The Last of Us’ ending was so sacred that just the mere idea of a sequel seems sacrilegious. Ambiguity as poetic as that is woefully uncommon and a follow-up could easily dismantle that purity. Instead of letting naughty dogs lie, developer Naughty Dog decided to make the inconclusive ending more conclusive with The Last of Us 2. This remarkably ambitious sequel shares some of the qualities of its predecessor, but, much like a host fighting a fungal infection, that same ambition has also taken over and turned the game into a shambling husk of its former self.
Endure and survive
It does take a while for the fungal infection to hit its peak as The Last of Us 2 pushes forward in addition to stumbling backwards. Combat holds most of this advancing momentum since many of its intricacies have been appropriately tuned to add to its tension without diminishing any of its established tenets.
Those foundational bricks haven’t been dramatically rearranged but thoughtfully reinforced. Skirmishes still rely heavily on hide-and-seek strategies that give players plenty of ways to experiment and think tactically. Sneaking yields many options — some peaceful, others brutal — as you crawl around and eliminate or completely avoid the scores of foes that hunt you down. The open, circular level design and basic set of distraction and offensive stealth tools let you pick either path, too.
Of course, these sneaky mechanics sit alongside traditional third-person shooting but falling somewhere in the middle between stealth and loud firefights is where The Last of Us has always made its mark. Aware and unpredictable enemies ensure that almost no plan goes off without a hitch, forcing you to improvise for your survival. Hurriedly chucking a brick at a nearby WLF soldier to safely get away or setting the perfect mine with your final bit of explosive material is a rush as you use your greater wits to match their greater numbers — a nail-biting thrill that only climbs as the difficulty does.
And even though they are quite intelligent, calling out your specific location and flanking you every chance they get, they’re also not omnipotent gods like most other video game foes. They’ll lose you and are susceptible to traps; a realistic touch that allows for such an engaging fluidity between stealth and aggressive gunplay. The impulsive infected aren’t quite as cerebral and are more chaotic yet utilize the same strengths as the human fights without being a carbon copy of them.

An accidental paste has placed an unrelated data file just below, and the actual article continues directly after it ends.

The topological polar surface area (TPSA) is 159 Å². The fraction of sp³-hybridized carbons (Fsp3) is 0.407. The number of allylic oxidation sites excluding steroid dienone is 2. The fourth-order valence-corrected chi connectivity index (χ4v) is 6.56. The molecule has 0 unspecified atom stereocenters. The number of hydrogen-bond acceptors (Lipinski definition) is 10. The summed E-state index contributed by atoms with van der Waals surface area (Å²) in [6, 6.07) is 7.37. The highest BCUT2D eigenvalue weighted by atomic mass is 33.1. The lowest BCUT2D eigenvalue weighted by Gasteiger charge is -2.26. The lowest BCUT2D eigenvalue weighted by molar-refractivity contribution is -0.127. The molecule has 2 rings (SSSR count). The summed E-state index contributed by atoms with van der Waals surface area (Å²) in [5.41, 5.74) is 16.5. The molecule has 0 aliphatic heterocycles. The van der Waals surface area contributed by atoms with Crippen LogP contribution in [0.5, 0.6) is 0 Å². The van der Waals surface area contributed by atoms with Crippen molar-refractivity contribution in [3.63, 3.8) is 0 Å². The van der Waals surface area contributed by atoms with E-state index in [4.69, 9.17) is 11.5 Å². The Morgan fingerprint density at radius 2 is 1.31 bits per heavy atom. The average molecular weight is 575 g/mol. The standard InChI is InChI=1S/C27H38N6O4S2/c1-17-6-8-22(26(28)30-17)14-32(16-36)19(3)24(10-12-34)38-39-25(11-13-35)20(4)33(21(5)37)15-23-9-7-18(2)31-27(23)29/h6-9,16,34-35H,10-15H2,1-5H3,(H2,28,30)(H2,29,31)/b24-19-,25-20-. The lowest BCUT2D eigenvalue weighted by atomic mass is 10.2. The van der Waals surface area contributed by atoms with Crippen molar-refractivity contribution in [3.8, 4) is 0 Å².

Arenas are also full of multiple rooms, buildings, and paths and when combined with the breadth of the weapons and aforementioned lively AI, fights are destined to play out differently each time and have unique hotspots. The powder keg of unique components is prime for player-generated stories as each of its disparate elements clash in a near infinite amount of ways.
New tools and threats
All of that has been carried over from the first game almost to a fault as familiarity can occasionally begin to rear its ugly, fungus-ridden head, yet its ability to slightly improve upon that unrivaled foundation acts as a cure for complete stagnation. Being able to go prone and slither around like a snake (or Snake) opens new places to hide from eyeballs and gunfire; a simple ability with two practical uses. Dodging is similarly a multi-use addition since it inherently makes melee scuffles less mashy and lets you evade a lunging Clicker or Bloater charge with relative ease, granted you can react in time.
The Last of Us 2 sadly doesn’t have many new enemy types as it is boxed in by lore that already depicts the complete birth-to-death cycle of the infected. But the two main new additions do fit well into the established roster.
Dogs keep you moving during stealth since they can sniff you out and can quickly hone in on you like furry homing missiles during alert phases. Shamblers are a mix of Bloaters and Clickers, striking an unoccupied middle ground between the two advanced mushroom monsters. In an otherwise almost identical lineup of enemies, both do a solid enough job of adding just one more factor to the already long list of systems that bounce off each other and make the combat so personal and rewarding.
The absurd amount of customization makes the experience even more personal. Few, if any, games have as wide of an array of knobs and levers that let you fine-tune almost every moving part. While most of it is centralized around addressing different types of accessibility, this also carries over to the difficulty.
Each pillar of the game from enemy damage, awareness, level of resources, and player health can be managed independently, letting players discover the type of experience they want the game to be. From players who want to make the stealth a tad easier to those who want to have more legible fonts, The Last of Us 2 is an empowering experience for almost every possible type of player because of these extensive options.
A long, long, long road to travel
None of these toggles can change the story, which is where the game takes its biggest swings and, subsequently, its biggest whiffs. The Last of Us 2 opts to tell a much longer and more complicated tale with a multitude of heavy themes that cover cyclical violence, the follies of revenge, how enemies are perceived and dehumanized, and more.
Naughty Dog matches these lofty ideas with gameplay and creates empathy through the controller, marrying the strengths of the medium to the narrative. That even extends to the enemies as they’ll call out Debra’s name as you launch an arrow into their eye socket or cry over Steve as you blow his legs off, further assigning personal touches to random, faceless grunts.
Conceptually, it’s an impressive feat. Interactivity is a strong method of bonding characters to the player and the studio’s remarkable attention to performances and animation help create a story with unparalleled production values. The money is on the screen and that never lets up over the 30 or so hours it takes to hit the end credits.